Not eating sugar, or even eating it in moderation, in the U.S. is a challenge. This is a society geared towards pushing sugar (especially refined sugar) on people. According to a document from the New Hampshire Department of Health and Human Services, "Two hundred years ago, the average American ate only 2 pounds of sugar a year. In 1970, we ate 123 pounds of sugar per year. Today, the average American consumes almost 152 pounds of sugar in one year. This is equal to 3 pounds (or 6 cups) of sugar consumed in one week!"
Part of how this plays out is the cultural demarcation of certain, usually extremely sugary, foods as "treats" (with the implication that all other food is dull drudgery). Once this demarcation is accomplished, all food-related discourse takes on a moral dimension, whether one is trying to avoid treats (penance, asceticism); having a treat as a "reward" for some other kind of food-related or exercise-related success (justice); "allowing" oneself a treat in difficult or stressful times (mercy); having a treat because one deserves it just for being you (goodness); or having a treat with self-consciously no justification (moral failure, self-indulgence).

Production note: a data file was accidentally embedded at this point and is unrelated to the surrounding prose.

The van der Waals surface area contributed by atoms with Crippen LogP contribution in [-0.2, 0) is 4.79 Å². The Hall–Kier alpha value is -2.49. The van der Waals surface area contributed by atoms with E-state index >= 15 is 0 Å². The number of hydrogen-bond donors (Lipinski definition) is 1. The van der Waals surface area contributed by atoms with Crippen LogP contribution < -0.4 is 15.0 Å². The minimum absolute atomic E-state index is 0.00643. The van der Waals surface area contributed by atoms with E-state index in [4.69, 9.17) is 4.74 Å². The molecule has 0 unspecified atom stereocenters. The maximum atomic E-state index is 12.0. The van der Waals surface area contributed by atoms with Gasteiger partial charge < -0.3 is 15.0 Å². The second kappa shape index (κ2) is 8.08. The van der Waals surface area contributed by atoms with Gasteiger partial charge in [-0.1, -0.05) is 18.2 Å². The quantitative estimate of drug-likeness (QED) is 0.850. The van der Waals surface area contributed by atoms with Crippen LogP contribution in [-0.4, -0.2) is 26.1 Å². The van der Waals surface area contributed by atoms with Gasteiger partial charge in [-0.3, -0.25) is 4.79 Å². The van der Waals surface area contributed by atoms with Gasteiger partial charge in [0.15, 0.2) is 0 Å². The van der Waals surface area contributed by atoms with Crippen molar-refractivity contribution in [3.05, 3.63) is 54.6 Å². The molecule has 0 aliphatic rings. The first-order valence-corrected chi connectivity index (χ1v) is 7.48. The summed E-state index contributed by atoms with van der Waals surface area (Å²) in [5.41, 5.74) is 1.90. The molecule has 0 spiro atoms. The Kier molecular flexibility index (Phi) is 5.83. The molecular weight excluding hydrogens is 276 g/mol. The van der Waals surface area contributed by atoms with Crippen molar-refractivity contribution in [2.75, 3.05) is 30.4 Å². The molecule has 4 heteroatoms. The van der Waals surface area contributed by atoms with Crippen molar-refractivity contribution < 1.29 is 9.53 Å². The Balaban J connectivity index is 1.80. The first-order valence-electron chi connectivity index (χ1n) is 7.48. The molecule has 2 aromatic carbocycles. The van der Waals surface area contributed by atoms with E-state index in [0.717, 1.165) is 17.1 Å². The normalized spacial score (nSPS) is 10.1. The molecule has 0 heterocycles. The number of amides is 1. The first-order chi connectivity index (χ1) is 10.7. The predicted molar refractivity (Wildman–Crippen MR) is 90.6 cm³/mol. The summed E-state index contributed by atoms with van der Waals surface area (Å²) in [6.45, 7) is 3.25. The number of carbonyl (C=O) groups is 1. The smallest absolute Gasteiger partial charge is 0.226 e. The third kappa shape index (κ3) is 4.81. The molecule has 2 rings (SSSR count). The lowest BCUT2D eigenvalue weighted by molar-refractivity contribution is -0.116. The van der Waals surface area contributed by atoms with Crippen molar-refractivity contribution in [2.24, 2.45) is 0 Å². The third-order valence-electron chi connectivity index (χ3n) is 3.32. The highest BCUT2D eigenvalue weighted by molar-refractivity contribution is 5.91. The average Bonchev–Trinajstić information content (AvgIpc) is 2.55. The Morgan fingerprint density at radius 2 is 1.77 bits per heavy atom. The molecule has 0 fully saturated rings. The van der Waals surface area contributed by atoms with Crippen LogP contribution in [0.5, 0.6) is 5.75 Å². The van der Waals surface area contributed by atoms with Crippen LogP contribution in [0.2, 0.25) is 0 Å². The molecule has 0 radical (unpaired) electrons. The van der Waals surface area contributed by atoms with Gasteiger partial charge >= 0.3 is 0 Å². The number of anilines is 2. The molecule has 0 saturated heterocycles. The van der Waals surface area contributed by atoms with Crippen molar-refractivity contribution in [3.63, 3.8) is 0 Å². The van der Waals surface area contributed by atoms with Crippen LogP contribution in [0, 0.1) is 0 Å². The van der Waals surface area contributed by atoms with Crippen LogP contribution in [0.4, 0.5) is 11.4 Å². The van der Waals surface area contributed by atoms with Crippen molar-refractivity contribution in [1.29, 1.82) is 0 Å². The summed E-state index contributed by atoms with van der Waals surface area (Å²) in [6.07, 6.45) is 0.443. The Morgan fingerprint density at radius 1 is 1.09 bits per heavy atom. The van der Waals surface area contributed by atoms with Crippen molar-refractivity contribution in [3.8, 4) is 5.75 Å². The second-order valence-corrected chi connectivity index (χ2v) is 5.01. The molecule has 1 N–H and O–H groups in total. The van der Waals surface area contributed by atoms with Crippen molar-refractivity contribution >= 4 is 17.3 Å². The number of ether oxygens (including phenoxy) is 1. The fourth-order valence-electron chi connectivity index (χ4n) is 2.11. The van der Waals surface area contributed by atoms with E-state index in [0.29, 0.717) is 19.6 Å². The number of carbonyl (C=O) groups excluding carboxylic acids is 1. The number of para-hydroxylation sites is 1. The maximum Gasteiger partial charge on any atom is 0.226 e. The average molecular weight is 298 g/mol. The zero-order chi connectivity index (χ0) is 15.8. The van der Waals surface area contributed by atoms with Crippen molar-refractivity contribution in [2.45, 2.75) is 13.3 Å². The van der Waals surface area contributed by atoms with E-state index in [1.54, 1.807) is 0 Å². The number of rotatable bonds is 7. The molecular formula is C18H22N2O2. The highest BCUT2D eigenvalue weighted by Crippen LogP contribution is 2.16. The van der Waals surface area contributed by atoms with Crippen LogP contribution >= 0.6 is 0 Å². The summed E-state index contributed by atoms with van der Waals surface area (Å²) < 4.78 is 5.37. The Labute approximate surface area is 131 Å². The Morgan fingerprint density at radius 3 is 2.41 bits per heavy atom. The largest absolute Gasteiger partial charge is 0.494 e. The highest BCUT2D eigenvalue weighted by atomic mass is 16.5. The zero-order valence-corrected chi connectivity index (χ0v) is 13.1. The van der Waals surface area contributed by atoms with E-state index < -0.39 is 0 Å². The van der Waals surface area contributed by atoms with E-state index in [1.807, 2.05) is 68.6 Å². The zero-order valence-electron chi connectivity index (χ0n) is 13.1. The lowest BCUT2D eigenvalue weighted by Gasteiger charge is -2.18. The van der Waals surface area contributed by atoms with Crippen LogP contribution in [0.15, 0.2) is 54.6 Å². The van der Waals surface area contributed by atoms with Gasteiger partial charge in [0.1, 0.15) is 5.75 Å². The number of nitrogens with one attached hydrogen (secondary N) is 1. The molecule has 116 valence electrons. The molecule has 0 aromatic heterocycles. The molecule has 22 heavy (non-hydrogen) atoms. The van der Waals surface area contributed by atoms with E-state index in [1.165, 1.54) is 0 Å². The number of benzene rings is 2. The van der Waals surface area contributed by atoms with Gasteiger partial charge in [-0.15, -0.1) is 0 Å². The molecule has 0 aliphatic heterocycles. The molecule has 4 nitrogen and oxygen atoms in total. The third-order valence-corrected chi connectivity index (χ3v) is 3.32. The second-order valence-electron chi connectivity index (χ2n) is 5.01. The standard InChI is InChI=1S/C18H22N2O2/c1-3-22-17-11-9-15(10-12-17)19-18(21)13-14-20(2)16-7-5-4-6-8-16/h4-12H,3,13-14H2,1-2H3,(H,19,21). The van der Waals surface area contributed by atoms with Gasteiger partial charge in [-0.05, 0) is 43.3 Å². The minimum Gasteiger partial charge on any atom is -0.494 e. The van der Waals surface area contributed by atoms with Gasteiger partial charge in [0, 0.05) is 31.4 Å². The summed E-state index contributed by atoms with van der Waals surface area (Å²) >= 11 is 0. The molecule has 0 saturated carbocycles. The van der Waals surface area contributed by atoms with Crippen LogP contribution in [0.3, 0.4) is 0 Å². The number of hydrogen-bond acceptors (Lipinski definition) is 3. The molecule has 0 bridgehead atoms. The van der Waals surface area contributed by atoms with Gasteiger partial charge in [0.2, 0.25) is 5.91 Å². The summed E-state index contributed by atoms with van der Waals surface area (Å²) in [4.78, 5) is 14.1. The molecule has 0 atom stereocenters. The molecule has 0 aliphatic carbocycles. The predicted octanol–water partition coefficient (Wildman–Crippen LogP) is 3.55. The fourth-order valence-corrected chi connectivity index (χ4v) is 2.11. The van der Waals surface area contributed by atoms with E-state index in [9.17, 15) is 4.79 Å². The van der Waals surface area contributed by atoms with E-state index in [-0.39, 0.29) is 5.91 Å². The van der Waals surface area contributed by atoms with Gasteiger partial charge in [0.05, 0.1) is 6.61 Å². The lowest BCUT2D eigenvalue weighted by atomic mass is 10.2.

I am curious if it is possible, through the forswearing of sugar, to break from even the "penance/asceticism" model of eating, and instead re-imagine one's relationship to all other food. Just as the former or potential drug addict may want to re-construct herself as being "high on life," perhaps there is a way of thinking of ALL food as a treat, and all nourishment as a delight.
On a related note, here's an old Guardian blog piece asking if there's a secular way to say grace.